Effective Blocks

One of the cool features in Gosu is closures, colloquially known as “blocks”. Blocks act kind of like inline function definitions, allowing you to plug bits of logic into other algorithms. (One my standard lines in the talks is “Classes are a tool for generalizing concepts, blocks are a tool for generalizing algorithms.” Pithy and, hey, maybe even true.)

Trying to describe blocks in general terms doesn’t appear to be a great way to explain them: people get lost in the terminology and syntax. The way that I finally “got” blocks wasn’t by staring intently at a text book or wiki page, it was by seeing them in action.

In this vein, I’m going to describe some common programming problems you might face and then show you how blocks can help you solve them elegantly. I hope this will help you understand blocks in Gosu and how use them effectively.

“I’ve got a List of X and I need a List of Y”

This is perhaps the classic problem that blocks can help solve:

  • “I’ve got a list of Claims, and I need a list of Claim IDs.”
  • “I’ve got a list of Employees, and I need a list of last names.”

To address this problem, Gosu has added the map() function to Iterable objects. Taking the two examples above, you can write this code:

  var ids = claims.map( \ c -> c.ID )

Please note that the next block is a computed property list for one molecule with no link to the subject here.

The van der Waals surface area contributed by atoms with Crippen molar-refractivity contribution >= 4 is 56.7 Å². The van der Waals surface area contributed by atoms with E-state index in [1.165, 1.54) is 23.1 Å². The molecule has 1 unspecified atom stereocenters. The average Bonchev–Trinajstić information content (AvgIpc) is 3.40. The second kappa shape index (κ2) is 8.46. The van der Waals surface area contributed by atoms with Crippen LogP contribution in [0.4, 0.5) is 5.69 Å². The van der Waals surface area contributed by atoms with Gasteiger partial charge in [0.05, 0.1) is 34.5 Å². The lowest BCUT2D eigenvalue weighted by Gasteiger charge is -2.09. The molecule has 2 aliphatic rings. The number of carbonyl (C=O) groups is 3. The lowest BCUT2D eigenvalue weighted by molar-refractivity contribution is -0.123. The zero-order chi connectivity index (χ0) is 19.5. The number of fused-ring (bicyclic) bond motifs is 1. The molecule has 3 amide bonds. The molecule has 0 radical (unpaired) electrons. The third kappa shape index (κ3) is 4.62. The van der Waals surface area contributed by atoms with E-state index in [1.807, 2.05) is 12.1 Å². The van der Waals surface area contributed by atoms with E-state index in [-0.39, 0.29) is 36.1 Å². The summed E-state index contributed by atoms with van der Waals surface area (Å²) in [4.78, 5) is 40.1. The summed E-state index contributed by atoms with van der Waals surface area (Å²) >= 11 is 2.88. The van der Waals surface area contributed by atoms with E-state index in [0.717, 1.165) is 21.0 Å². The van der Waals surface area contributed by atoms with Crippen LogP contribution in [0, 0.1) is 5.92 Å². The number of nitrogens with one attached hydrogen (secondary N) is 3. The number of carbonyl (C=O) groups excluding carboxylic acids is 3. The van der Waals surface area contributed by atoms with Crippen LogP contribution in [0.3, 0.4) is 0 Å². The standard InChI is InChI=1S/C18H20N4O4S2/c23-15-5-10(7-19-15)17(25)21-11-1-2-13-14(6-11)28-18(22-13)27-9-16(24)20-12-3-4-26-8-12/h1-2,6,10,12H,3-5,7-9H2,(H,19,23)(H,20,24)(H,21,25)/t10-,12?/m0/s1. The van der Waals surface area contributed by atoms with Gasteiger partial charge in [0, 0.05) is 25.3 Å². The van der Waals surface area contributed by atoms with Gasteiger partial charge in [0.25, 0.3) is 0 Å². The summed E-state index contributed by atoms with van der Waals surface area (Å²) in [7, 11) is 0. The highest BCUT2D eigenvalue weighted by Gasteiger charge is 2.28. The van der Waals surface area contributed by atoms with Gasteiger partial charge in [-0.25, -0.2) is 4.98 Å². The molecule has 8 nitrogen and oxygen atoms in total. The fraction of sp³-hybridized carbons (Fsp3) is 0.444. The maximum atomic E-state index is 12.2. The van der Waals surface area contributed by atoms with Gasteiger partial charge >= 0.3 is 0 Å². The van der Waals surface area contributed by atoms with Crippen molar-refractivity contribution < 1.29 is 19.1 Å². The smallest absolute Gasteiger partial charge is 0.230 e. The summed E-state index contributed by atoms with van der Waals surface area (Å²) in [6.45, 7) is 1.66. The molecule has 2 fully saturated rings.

var lastNames = employees.map( \ emp -> emp.LastName )

The block is the funny little thing starting with a ‘\‘. Between the ‘\‘ and the ‘->‘ are the arguments to the block (remember, blocks are kind of like a mini-function) and after the ‘->‘ comes the body of the block.

Taking a look at the first line in the code example, we have a block that takes an argument c of type Claim (Gosu infers this type) and that returns the ID of that claim.

The map() function then uses this block to run through all the claims in the claims list and create a new list, filled with the ID’s of each claim.

Nice, eh?

Here’s another example:

“I’d like to sort List X by attribute Y”

Some concrete examples might be:

  • “I’d like to sort a list of Policies by their effective date.”
  • “I’d like to sort a list of Contacts by their age.”

Gosu has an orderBy() function for this:

  var sortedPolicies = policies.orderBy( \ p -> p.EffectiveDate )
  var sortedContacts = contacts.orderBy( \ c -> c.Age )

In Java, you might use a Comparator (and then try to remember when to return -1, 0, or 1) in conjunction with Collections.sort(). I hope you’ll agree that the Gosu above is easier to write and also reads more clearly.

The advantage of the block-based approach becomes even more glaring when you want to add secondary sort columns:

  var sortedPolicies = policies.orderBy( \ p -> p.EffectiveDate )
                                .thenBy( \ p -> p.Status )

Imagine the Java Comparator for that. Ugh.

“I’d like all the elements in List X where Y is true”

This is another classic:

  • “I’d like all the Claims that are past due.”
  • “I’d like all the Employees that are active.”

Gosu has an where() function for exactly this:

  var pastDueClaims = claims.where( \ c -> c.DueDate < Date.Today )
  var activeEmployees = employees.where( \ emp -> emp.Active )